"I'LL REMEMBER THEM," SALLY RAND SAYS OF HARVARD MEN
Actress Writes Memoirs of Visits to '44 Smoker, Dances
(Miss Rand wrote this article in the Crimson office last night).
I sat on his lap in '29. It was-a-cold, hard, uncompromising lap; that, of course, was because he was a statue. He was ascetic John Harvard. He founded Harvard College.
I knew a fellow who went to Harvard--everybody knows a fellow who went to Harvard. That's how I happened to be sitting on John Harvard's lap, and that's because no one ever really sits on a Harvard man's lap. I found that out some years later when I attended a Harvard CRIMSON dance. Harvard men don't give you time to sit on their laps.
Then there was the time I lectured at Harvard. I was invited that time. I spoke on the subject of "How to be Intelligent Though Educated." They came to scoff, but they stayed to ... ask for my autograph anyway. It was the custom in that era for lady lecturers to have question and answer periods. So I had one too. What did they ask me?... for my telephone number, which shows that they were intelligent if not educated (what am I saying?).
But hold, I was invited back again. That's really the proof of being a wanted guest, only this time I decided not to lecture. I thought it would be fun just to have a conversation with a Harvard boy or boys. It was. Then I decided it would be fun to dance a Viennese waltz with one of them. Intrepid, he arrived on the stage first. That was understandable. He was six foot eight or so, and simply strode over the heads of the others. We waltzed I, being five feet tall in my high heels, literally didn't touch the floor. The boys were delighted. Then they snug to me.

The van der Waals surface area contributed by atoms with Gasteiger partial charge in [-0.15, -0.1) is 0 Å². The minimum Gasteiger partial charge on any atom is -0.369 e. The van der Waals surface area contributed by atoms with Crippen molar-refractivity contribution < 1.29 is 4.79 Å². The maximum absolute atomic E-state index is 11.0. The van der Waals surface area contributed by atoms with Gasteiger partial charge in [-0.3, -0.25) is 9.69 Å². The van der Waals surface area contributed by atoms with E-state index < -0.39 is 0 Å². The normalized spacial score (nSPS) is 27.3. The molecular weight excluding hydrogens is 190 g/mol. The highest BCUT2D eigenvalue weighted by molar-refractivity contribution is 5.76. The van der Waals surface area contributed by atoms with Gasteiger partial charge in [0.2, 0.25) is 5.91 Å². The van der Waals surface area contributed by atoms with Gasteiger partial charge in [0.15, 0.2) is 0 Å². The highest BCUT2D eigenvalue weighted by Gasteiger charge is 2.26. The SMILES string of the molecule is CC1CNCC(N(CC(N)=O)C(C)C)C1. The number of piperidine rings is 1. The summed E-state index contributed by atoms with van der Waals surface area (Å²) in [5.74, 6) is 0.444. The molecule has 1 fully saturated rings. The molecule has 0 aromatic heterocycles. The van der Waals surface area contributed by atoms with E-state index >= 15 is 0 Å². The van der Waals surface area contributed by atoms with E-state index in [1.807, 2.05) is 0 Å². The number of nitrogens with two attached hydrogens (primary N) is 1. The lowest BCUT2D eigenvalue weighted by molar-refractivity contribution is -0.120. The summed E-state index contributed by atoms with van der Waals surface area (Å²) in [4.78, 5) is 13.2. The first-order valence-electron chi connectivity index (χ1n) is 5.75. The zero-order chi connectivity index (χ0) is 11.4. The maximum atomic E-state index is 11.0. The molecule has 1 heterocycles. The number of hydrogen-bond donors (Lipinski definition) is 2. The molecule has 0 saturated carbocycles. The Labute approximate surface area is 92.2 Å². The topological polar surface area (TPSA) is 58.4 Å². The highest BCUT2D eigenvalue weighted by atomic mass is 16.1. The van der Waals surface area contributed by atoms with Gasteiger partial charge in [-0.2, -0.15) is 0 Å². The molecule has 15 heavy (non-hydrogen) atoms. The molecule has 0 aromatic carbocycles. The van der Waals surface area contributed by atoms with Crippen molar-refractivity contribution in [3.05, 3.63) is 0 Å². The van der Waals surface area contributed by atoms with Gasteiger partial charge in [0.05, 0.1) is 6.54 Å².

Last Fair Harvard
I'd been giggling and having fun, and so had they. And then their voices rose in "Fair Harvard". There were a thousand of them or more. Pink faces, a sea of them...and young. Their voices rose in unison. I thought of thousands of other young faces in Europe's war (we weren't in It then) whose voices weren't raised in song. Whose voices would never be raised in song again.
All right, so I'm a ninny ... I think I have never been so moved... I didn't say anything then. I couldn't explain it to them. Even if I could, it would have embarrassed them, anyway I had a lump in my throat. They took me home. We talked, we laughed.
"Goodbye, thank you. I had a wonderful time."
But I never forgot. They sang "Fair Harvard" to me. Some of them will never sing any more. But I'll remember.